Posted by bec : 12/30/2004 09:13:00 PM

thanks IS - I've pointed mr bhatnagar to your post as he seems to think that NZ is only giving $500K for some reason.

Posted by span : 12/30/2004 09:19:00 PM

stupid telecom charging 70 cents on the 20 dollars the Red cross claim they are taking htat 70c from other funds but that is robbing peter to pay paul.
I dislike the dishonesty of that. telecom should give it for free if not the red cross should at least try to give us a free way to donate.

Posted by Genius : 12/30/2004 10:01:00 PM

The US Chimp in Charge has to have a big (40 million dollar) party to celebrate the election he stole so too bad for the rest of the world.

Posted by TXsharon : 12/31/2004 04:01:00 AM

Genius: actually, I'm all in favour of the UN having the power to tax - though it would also require a major democratisation of governance.

Bec: so call the Red Cross already and make sure they get the full amount?

Matching funds are also a way of encouraging private donations, and can be a useful part of a package.

Posted by Idiot/Savant : 12/31/2004 12:00:00 PM

If it takes a pissing contest - just keep those diuretics flowing. And keep that table updated - this is only the beginning.

Posted by Greyshade : 12/31/2004 12:21:00 PM

> actually, I'm all in favour of the UN having the power to tax - though it would also require a major democratisation of governance.

At some stage we will need some one to take action on certain isues of global concern - even if proper democracy is imposible.

> Matching funds are also a way of encouraging private donations

the assumption is that private donors irrationally underestimate the effect of their donations.. and so must be encouraged via the government enhancing that effect. tht initself implies the private donation system is a bit flawed.

Anyway - it always seems to be that private charity is a bit of a tax on being caring. And would tend to result in misalocation - for example one might donate to their nearest charity and the money might go to another cause or helping out a group that is far from the most needy a organization like NZ govt is in a better position to see exactly who should get it - (having said that, in this case the red cross probably is too)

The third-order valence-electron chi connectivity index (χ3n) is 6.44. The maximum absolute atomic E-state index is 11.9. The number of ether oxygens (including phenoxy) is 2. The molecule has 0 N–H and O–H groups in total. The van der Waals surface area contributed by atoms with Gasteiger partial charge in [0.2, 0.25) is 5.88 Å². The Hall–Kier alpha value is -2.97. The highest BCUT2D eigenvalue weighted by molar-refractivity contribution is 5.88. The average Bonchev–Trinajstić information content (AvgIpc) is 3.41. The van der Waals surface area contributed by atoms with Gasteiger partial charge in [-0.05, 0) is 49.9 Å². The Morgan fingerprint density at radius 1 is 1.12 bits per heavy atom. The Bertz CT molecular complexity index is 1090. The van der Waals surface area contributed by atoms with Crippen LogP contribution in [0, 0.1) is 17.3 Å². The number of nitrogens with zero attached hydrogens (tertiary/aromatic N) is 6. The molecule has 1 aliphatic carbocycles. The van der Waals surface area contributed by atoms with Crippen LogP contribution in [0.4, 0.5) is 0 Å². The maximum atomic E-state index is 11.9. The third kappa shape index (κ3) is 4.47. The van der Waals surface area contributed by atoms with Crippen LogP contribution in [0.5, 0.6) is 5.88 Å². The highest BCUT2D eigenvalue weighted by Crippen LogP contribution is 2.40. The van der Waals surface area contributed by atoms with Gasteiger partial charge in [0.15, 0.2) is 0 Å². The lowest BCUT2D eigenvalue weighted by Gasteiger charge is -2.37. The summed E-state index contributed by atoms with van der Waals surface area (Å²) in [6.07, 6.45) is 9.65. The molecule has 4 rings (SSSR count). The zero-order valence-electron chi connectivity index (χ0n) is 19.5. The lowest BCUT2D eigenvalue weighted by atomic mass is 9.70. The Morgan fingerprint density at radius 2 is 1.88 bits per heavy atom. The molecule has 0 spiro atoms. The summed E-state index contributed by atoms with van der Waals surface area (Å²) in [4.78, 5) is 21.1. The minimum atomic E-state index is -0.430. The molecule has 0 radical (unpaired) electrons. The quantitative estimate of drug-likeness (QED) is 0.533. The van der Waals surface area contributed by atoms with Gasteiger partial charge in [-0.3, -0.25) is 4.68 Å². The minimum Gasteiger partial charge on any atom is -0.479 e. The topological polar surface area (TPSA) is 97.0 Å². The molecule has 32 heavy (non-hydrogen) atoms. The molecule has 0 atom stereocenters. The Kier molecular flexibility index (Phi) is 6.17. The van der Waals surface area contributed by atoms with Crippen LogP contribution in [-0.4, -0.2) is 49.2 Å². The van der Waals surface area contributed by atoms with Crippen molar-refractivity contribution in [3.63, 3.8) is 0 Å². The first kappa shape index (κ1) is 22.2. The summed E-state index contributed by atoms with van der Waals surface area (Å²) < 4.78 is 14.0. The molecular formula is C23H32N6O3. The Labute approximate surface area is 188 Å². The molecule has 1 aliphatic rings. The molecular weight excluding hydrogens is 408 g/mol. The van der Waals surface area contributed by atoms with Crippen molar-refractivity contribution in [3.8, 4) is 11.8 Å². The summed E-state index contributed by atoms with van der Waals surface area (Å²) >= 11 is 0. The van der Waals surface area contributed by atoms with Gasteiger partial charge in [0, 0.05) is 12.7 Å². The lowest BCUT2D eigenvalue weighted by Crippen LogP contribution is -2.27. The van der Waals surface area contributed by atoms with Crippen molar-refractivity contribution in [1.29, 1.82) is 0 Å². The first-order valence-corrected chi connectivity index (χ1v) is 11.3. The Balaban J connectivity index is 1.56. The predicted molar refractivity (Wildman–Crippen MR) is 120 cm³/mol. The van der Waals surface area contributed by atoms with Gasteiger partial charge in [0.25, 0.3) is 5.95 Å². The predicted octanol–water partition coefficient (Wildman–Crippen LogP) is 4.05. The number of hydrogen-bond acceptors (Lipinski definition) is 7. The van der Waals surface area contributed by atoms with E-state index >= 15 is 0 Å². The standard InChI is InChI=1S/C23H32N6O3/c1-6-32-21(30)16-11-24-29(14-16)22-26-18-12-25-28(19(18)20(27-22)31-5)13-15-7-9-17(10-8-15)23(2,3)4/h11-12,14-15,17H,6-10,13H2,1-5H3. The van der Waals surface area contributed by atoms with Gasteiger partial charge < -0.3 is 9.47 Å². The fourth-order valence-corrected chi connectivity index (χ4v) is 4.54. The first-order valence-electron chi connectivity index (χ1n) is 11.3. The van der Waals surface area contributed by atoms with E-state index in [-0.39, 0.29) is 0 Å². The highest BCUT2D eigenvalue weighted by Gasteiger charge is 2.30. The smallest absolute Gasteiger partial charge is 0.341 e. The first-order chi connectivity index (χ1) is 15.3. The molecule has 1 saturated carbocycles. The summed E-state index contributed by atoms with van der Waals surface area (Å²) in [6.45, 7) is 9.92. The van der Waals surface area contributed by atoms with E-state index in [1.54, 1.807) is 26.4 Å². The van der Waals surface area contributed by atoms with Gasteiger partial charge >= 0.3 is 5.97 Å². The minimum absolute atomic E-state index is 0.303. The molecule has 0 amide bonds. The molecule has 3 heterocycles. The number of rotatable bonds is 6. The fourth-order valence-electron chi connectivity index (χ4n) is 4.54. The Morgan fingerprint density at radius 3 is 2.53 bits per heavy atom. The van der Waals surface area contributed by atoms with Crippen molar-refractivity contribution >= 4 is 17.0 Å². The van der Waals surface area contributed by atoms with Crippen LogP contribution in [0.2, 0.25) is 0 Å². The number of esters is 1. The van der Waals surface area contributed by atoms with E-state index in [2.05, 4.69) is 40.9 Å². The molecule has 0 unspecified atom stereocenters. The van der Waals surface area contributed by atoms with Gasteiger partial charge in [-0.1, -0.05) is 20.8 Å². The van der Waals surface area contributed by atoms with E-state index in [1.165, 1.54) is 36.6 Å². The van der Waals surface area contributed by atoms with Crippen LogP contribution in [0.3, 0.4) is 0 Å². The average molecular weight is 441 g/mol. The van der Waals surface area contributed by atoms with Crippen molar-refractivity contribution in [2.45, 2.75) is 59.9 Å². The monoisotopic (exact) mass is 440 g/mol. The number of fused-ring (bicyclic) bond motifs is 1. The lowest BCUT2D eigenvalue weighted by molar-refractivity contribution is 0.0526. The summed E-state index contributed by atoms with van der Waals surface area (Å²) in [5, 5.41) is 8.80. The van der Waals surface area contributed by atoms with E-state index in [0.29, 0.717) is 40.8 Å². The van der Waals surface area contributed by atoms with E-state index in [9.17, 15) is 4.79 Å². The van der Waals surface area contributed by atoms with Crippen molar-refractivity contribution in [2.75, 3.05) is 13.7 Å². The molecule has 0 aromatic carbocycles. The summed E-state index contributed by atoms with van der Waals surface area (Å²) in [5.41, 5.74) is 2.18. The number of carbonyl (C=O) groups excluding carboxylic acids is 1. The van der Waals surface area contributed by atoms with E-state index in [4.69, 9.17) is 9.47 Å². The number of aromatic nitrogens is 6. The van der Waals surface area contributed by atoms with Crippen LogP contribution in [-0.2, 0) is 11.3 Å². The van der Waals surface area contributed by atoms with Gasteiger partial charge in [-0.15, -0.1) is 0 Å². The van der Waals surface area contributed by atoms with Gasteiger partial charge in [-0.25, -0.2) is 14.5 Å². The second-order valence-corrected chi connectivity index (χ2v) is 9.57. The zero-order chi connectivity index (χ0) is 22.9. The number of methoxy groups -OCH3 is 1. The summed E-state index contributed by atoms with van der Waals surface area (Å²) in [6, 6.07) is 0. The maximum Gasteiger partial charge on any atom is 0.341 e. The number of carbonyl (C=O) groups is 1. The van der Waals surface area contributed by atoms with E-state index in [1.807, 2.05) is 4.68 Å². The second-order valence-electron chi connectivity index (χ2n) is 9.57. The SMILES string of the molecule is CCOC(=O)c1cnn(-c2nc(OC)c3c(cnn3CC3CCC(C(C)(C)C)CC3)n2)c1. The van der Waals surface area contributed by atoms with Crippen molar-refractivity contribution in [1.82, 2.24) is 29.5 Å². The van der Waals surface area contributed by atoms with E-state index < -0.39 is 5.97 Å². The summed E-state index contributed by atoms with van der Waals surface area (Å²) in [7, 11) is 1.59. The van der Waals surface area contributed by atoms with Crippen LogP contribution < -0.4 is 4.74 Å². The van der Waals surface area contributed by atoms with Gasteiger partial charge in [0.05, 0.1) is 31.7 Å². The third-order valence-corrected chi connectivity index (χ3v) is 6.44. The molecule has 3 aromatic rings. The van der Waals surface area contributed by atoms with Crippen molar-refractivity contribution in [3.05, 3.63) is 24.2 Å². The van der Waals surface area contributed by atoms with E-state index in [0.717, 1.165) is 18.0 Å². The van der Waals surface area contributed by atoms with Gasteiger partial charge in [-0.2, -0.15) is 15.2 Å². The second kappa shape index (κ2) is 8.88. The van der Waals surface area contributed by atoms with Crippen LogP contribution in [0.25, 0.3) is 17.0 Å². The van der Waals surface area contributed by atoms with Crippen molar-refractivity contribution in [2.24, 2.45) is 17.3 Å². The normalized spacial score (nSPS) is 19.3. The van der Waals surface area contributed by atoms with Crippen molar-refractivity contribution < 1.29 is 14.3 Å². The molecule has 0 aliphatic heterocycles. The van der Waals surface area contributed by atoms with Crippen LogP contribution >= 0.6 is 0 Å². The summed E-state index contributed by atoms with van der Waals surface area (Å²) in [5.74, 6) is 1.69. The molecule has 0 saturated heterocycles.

Posted by Genius : 12/31/2004 01:30:00 PM

> actually, I'm all in favour of the UN having the power to tax - though it would also require a major democratisation of governance.

At some stage we will need some one to take action on certain isues of global concern - even if proper democracy is imposible.

i am pretty sure that government of the day still will find a way to screw un and pocket some money to needy politician... regarding democracy, it is nice idea, seem working marginally better than fashism, communism or zionism... try to explain to these...

Posted by Anonymous : 12/31/2004 09:12:00 PM

ireland upped her contribution to €10 million. there are 4 million people in ireland, so at current exchange rates that's around $4 per person.

Posted by Anonymous : 1/01/2005 03:08:00 PM

fook me! us donated whole 1.5 days expenditure worth of iraq war! poor yankes may now lose the war! beside, somehow i do not see any of the muslim countries donations (except saudi), where's sultan of brunai? he is one of the richest persons in the world, what about kuwait? sheikhanates? uae? i was under impression that these countries have much more money than any of the rest of the world... they do not give alms? i was under impression that al khoran put alms obligation on every muslim... indonesia (most devastated) is muslim country...

Posted by Anonymous : 1/01/2005 06:32:00 PM

Two pretty big things here for me to say... First- private donations make a huge big difference. People think that them giving AUS$5 doesn't do much, but if 1/4 of the people from Australia donated AUS$5 on top of the govt, then that'd be an extra AUS$1.25 each, bringing Australia's per capita contribution up to ~US$3.60, an increase of 27%. Which would make a significant contribution.